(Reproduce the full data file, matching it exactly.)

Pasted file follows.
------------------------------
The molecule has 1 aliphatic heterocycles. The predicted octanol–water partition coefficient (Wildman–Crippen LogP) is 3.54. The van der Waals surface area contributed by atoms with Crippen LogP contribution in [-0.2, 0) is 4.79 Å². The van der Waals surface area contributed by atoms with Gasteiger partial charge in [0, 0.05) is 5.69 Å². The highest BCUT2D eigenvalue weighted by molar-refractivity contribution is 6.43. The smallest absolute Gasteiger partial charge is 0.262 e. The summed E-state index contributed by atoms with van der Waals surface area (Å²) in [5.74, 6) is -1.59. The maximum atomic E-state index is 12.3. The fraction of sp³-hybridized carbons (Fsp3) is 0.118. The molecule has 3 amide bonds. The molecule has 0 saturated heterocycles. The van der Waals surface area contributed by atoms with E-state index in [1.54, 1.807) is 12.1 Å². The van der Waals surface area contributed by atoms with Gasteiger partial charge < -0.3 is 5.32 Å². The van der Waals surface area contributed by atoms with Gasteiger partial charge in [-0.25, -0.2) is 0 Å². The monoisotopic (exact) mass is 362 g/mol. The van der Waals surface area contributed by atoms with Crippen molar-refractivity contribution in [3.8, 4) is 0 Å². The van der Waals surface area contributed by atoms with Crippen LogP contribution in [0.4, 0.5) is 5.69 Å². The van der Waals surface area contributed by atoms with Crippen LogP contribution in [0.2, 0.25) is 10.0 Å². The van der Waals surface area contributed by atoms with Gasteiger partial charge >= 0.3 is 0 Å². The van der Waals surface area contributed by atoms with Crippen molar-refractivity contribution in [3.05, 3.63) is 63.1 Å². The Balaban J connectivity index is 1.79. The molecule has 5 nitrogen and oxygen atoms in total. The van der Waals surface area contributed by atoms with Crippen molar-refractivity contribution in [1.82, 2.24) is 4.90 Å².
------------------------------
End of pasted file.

The molecule has 1 aliphatic heterocycles. The predicted octanol–water partition coefficient (Wildman–Crippen LogP) is 3.54. The van der Waals surface area contributed by atoms with Crippen LogP contribution in [-0.2, 0) is 4.79 Å². The van der Waals surface area contributed by atoms with Gasteiger partial charge in [0, 0.05) is 5.69 Å². The highest BCUT2D eigenvalue weighted by molar-refractivity contribution is 6.43. The smallest absolute Gasteiger partial charge is 0.262 e. The summed E-state index contributed by atoms with van der Waals surface area (Å²) in [5.74, 6) is -1.59. The maximum atomic E-state index is 12.3. The fraction of sp³-hybridized carbons (Fsp3) is 0.118. The molecule has 3 amide bonds. The molecule has 0 saturated heterocycles. The van der Waals surface area contributed by atoms with E-state index in [1.54, 1.807) is 12.1 Å². The van der Waals surface area contributed by atoms with Gasteiger partial charge < -0.3 is 5.32 Å². The van der Waals surface area contributed by atoms with Gasteiger partial charge in [-0.25, -0.2) is 0 Å². The monoisotopic (exact) mass is 362 g/mol. The van der Waals surface area contributed by atoms with Crippen molar-refractivity contribution in [3.8, 4) is 0 Å². The van der Waals surface area contributed by atoms with Crippen LogP contribution in [0.4, 0.5) is 5.69 Å². The van der Waals surface area contributed by atoms with Crippen LogP contribution in [0.2, 0.25) is 10.0 Å². The van der Waals surface area contributed by atoms with Gasteiger partial charge >= 0.3 is 0 Å². The van der Waals surface area contributed by atoms with Crippen molar-refractivity contribution in [3.05, 3.63) is 63.1 Å². The Balaban J connectivity index is 1.79. The molecule has 5 nitrogen and oxygen atoms in total. The van der Waals surface area contributed by atoms with Crippen molar-refractivity contribution in [1.82, 2.24) is 4.90 Å².